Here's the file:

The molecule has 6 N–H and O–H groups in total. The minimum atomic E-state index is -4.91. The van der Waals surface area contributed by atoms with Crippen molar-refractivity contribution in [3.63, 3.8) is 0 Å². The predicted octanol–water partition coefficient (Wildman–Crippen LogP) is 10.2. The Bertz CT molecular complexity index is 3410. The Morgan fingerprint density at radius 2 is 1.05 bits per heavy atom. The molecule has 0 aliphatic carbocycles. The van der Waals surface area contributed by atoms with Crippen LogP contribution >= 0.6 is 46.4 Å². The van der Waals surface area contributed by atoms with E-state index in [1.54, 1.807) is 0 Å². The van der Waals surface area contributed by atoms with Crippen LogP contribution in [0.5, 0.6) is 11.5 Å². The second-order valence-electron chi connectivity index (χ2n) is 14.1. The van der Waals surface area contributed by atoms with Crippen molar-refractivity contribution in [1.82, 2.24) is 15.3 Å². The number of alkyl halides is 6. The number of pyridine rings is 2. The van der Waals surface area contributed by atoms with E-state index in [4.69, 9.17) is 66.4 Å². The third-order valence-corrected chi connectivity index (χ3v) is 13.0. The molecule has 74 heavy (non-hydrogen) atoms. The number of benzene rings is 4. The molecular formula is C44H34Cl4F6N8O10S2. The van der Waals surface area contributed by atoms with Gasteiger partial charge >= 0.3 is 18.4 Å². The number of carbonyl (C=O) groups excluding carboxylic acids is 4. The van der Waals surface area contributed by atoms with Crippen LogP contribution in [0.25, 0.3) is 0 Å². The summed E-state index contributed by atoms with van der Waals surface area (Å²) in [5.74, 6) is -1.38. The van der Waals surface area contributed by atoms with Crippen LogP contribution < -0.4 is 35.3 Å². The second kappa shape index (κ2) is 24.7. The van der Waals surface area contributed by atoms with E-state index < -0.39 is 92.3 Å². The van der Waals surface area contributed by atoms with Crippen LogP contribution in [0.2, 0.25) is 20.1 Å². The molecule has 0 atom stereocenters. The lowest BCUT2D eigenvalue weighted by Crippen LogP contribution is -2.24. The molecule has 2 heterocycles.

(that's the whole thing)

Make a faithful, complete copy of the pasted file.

The molecule has 6 N–H and O–H groups in total. The minimum atomic E-state index is -4.91. The van der Waals surface area contributed by atoms with Crippen molar-refractivity contribution in [3.63, 3.8) is 0 Å². The predicted octanol–water partition coefficient (Wildman–Crippen LogP) is 10.2. The Bertz CT molecular complexity index is 3410. The Morgan fingerprint density at radius 2 is 1.05 bits per heavy atom. The molecule has 0 aliphatic carbocycles. The van der Waals surface area contributed by atoms with Crippen LogP contribution >= 0.6 is 46.4 Å². The van der Waals surface area contributed by atoms with E-state index in [1.54, 1.807) is 0 Å². The van der Waals surface area contributed by atoms with Crippen LogP contribution in [0.5, 0.6) is 11.5 Å². The second-order valence-electron chi connectivity index (χ2n) is 14.1. The van der Waals surface area contributed by atoms with Crippen molar-refractivity contribution in [1.82, 2.24) is 15.3 Å². The number of alkyl halides is 6. The number of pyridine rings is 2. The van der Waals surface area contributed by atoms with E-state index in [4.69, 9.17) is 66.4 Å². The third-order valence-corrected chi connectivity index (χ3v) is 13.0. The molecule has 74 heavy (non-hydrogen) atoms. The number of benzene rings is 4. The molecular formula is C44H34Cl4F6N8O10S2. The van der Waals surface area contributed by atoms with Gasteiger partial charge >= 0.3 is 18.4 Å². The number of carbonyl (C=O) groups excluding carboxylic acids is 4. The van der Waals surface area contributed by atoms with Crippen LogP contribution in [0.25, 0.3) is 0 Å². The summed E-state index contributed by atoms with van der Waals surface area (Å²) in [5.74, 6) is -1.38. The van der Waals surface area contributed by atoms with Crippen LogP contribution < -0.4 is 35.3 Å². The second kappa shape index (κ2) is 24.7. The van der Waals surface area contributed by atoms with E-state index < -0.39 is 92.3 Å². The van der Waals surface area contributed by atoms with Crippen LogP contribution in [0.2, 0.25) is 20.1 Å². The molecule has 0 atom stereocenters. The lowest BCUT2D eigenvalue weighted by Crippen LogP contribution is -2.24. The molecule has 2 heterocycles.